Pesticide Use Again Linked to Inflammatory Bowel Disease, This Time Among Applicators and Their Spouses
Beyond Pesticides » Microbiome
by Beyond Pesticides
1M ago
(Beyond Pesticides, May 15, 2024) A study published recently in the journal Environmental Research finds a significant correlation between exposure to certain pesticides and an elevated risk of inflammatory bowel disease (IBD), a chronic autoimmune condition of the gastrointestinal tract. The study, adding to the body of science on this subject, evaluates self-reported data from licensed pesticide applicators and their spouses exposed to pesticides for over 20 years. In addition, while some of the chemicals found to be most closely associated with incidents of IBD have been banned from use, th ..read more
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More Data Finds Long-Term Exposure to Toxic Pesticides Alters Human Gut Microbiome and Metabolism
Beyond Pesticides » Microbiome
by Beyond Pesticides
1M ago
(Beyond Pesticides, April 26, 2024) Researchers build on existing research when assessing the relationship between long-term exposure to organophosphorus pesticides—widely used in food production and homes and gardens—and the human gut microbiome. In a new study published in Environmental Health, an interdisciplinary research team from University of California, Los Angeles determined, “that exposure to [organophosphorus pesticides] is associated with changes in the abundance of several bacterial groups and differential functional capacity in metabolic pathways supported by the human gut microb ..read more
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Glyphosate Exposure Linked to Behavioral and Gut Health Concerns in New Studies
Beyond Pesticides » Microbiome
by Beyond Pesticides
7M ago
(Beyond Pesticides, November 15, 2023) A study previously published in the Federation of American Societies for Experimental Biology (FASEB) is drawing renewed attention to the gut microbiome in the scientific community. The study, involving a team including Demetrio Sierra-Mercado, PhD, of the University of Puerto Rico School of Medicine, initially established a link between glyphosate exposure and increased anxiety and fear-related behavior in rats. Glyphosate, a widely-used herbicide, has been detected in trace amounts in fruits, vegetables, grains, and other food and beverages, according t ..read more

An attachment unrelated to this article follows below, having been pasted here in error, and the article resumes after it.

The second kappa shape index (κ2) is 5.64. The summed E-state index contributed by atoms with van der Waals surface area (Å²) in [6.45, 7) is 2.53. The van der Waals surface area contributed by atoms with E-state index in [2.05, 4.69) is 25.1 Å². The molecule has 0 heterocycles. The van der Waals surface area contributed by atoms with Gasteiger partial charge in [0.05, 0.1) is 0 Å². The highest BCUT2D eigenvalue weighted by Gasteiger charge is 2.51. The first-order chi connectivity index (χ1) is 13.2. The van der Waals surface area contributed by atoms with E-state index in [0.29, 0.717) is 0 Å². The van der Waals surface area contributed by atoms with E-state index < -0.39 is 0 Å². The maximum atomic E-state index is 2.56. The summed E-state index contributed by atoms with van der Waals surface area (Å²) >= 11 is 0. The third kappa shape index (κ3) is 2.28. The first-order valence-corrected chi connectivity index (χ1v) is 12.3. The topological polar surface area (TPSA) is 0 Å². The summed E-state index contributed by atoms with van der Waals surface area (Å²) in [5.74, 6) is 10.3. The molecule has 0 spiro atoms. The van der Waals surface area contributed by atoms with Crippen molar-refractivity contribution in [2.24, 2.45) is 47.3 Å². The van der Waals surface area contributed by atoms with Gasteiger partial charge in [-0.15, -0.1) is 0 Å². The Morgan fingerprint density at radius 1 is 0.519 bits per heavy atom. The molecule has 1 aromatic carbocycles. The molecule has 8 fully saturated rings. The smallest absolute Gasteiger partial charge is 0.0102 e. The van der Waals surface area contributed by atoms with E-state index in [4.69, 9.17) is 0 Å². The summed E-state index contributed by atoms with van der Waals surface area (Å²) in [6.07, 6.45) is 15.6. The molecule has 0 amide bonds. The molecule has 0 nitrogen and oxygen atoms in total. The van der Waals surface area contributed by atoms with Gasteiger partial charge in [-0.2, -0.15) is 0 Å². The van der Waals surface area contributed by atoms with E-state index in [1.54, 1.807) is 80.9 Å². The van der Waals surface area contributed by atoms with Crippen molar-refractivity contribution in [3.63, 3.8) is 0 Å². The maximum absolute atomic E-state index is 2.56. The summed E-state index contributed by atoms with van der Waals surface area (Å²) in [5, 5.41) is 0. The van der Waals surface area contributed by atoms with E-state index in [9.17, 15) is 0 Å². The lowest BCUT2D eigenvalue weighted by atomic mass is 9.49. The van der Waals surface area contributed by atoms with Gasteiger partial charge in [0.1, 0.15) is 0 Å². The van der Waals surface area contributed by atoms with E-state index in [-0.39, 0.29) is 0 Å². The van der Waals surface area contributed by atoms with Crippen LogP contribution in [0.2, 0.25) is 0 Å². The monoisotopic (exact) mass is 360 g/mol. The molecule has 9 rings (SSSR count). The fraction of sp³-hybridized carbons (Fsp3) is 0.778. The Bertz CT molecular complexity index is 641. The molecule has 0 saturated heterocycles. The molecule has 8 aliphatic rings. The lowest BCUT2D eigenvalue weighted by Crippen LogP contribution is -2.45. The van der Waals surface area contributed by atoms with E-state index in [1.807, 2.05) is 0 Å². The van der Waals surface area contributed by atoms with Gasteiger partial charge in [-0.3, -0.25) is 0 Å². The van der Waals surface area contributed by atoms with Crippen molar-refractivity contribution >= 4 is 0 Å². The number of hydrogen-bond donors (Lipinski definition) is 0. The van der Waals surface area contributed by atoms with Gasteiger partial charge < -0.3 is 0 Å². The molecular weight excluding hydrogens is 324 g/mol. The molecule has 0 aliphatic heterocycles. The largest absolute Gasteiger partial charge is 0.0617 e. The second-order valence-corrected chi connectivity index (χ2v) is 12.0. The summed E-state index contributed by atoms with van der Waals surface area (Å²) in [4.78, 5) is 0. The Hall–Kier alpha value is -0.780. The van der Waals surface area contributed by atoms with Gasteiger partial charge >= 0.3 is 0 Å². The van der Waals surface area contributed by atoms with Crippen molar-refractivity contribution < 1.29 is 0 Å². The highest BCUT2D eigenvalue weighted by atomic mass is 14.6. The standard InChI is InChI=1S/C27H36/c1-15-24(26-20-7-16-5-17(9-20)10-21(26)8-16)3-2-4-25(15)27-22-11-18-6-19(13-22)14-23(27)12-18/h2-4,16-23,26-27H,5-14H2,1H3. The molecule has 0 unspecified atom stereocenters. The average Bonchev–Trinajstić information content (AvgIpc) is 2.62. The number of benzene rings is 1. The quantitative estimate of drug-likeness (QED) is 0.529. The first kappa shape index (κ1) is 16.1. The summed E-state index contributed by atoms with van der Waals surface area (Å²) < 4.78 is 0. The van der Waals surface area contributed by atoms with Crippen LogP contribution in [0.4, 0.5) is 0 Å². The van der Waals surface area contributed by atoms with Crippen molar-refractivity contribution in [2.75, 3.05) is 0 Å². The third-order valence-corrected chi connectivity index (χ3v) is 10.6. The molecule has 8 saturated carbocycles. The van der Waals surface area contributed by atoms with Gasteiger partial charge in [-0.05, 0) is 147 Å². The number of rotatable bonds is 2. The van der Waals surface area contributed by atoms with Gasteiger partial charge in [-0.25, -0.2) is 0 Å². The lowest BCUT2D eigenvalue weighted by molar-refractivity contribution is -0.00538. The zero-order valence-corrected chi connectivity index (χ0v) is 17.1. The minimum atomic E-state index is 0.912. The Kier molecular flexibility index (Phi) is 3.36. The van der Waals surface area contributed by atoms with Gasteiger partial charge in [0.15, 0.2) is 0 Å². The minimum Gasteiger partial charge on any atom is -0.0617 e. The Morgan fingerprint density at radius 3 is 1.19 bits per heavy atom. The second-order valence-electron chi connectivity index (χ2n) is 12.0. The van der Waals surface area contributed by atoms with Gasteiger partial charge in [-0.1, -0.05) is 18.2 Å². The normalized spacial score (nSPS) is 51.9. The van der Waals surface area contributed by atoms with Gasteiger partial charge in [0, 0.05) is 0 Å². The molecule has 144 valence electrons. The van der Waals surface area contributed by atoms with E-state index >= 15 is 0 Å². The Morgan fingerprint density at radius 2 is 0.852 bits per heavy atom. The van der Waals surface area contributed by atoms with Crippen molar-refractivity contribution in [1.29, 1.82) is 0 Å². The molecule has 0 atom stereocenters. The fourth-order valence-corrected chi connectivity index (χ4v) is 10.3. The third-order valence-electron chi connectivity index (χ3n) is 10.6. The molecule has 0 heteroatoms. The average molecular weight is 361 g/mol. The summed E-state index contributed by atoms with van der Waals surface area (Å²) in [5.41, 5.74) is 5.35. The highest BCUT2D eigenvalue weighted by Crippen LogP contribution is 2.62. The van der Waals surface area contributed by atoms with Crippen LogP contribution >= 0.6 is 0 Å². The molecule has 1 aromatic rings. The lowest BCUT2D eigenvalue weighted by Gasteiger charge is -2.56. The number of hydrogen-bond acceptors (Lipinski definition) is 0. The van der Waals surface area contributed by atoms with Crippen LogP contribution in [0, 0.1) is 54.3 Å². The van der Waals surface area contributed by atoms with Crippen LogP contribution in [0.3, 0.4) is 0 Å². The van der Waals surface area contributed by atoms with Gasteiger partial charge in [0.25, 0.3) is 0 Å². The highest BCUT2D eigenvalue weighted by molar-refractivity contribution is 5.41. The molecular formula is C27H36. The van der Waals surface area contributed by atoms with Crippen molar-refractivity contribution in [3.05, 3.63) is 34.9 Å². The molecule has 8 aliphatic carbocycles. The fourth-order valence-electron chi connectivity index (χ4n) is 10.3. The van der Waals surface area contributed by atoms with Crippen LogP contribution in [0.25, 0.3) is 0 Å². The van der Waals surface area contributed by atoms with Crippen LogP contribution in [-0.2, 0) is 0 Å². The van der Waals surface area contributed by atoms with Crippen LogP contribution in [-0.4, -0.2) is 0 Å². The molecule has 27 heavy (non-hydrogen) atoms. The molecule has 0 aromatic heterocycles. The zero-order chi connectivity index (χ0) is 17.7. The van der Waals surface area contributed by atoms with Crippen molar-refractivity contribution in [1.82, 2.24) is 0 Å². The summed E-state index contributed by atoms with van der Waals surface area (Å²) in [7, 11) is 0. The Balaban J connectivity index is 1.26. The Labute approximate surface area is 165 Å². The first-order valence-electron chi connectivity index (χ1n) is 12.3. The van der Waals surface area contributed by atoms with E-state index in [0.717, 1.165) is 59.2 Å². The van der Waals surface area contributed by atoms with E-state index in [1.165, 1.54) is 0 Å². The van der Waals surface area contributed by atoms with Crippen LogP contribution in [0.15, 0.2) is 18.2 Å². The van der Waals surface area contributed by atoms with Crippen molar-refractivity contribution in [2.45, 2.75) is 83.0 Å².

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Soil Amended with Insect Exoskeleton Is Effective Alternative to Harmful Chemical Fertilizers
Beyond Pesticides » Microbiome
by Beyond Pesticides
1y ago
(Beyond Pesticides, June 14, 2023) The exoskeleton of the black soldier fly (BSF; Hermetica illucens) has the potential to be an effective organic fertilizer. A study in the journal Agriculture, Ecosystems & Environment highlights the positive impacts on plant size, flower count, seed production, appeal to pollinators, and resilience to herbivory that the fly’s molted exoskeleton (or exuviae) can have when used as a soil supplement. The use of insect exuviae as an organic alternative to harmful synthetic fertilizers is an important step toward an environment free from chemical contaminants ..read more
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Study Elevates the Connection Between Pesticides, the Gut-Brain Axis, and Disease
Beyond Pesticides » Microbiome
by Beyond Pesticides
1y ago
(Beyond Pesticides, June 27, 2023) Pesticides interfere with biological processes. This is their purpose. Unfortunately, they nearly always have unintended consequences, many of which have been ignored by their manufacturers. A new review article by Irish and Dutch researchers in the ISME Journal adds to the emerging scientific literature examining how pesticides affect the relationship between the human gut and the human brain (the “gut-brain axis”). Often called the “second brain” because it houses nerve cells and produces neurotransmitters, the gut-brain axis may be the most important locus ..read more